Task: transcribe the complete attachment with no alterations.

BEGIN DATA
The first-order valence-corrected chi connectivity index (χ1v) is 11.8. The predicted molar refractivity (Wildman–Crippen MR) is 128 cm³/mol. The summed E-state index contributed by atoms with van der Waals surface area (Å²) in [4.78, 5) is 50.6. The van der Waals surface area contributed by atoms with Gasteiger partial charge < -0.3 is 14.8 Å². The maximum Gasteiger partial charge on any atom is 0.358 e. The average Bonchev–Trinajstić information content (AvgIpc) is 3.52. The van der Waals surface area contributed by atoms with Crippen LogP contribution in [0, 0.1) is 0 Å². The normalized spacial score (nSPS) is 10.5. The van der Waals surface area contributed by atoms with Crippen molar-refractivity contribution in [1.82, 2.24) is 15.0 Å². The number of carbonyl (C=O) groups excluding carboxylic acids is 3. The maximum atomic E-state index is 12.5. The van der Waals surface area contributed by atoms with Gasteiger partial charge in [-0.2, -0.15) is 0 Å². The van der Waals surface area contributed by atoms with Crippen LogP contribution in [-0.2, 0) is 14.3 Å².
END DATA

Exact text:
The first-order valence-corrected chi connectivity index (χ1v) is 11.8. The predicted molar refractivity (Wildman–Crippen MR) is 128 cm³/mol. The summed E-state index contributed by atoms with van der Waals surface area (Å²) in [4.78, 5) is 50.6. The van der Waals surface area contributed by atoms with Gasteiger partial charge < -0.3 is 14.8 Å². The maximum Gasteiger partial charge on any atom is 0.358 e. The average Bonchev–Trinajstić information content (AvgIpc) is 3.52. The van der Waals surface area contributed by atoms with Crippen LogP contribution in [0, 0.1) is 0 Å². The normalized spacial score (nSPS) is 10.5. The van der Waals surface area contributed by atoms with Crippen molar-refractivity contribution in [1.82, 2.24) is 15.0 Å². The number of carbonyl (C=O) groups excluding carboxylic acids is 3. The maximum atomic E-state index is 12.5. The van der Waals surface area contributed by atoms with Gasteiger partial charge in [-0.2, -0.15) is 0 Å². The van der Waals surface area contributed by atoms with Crippen LogP contribution in [-0.2, 0) is 14.3 Å².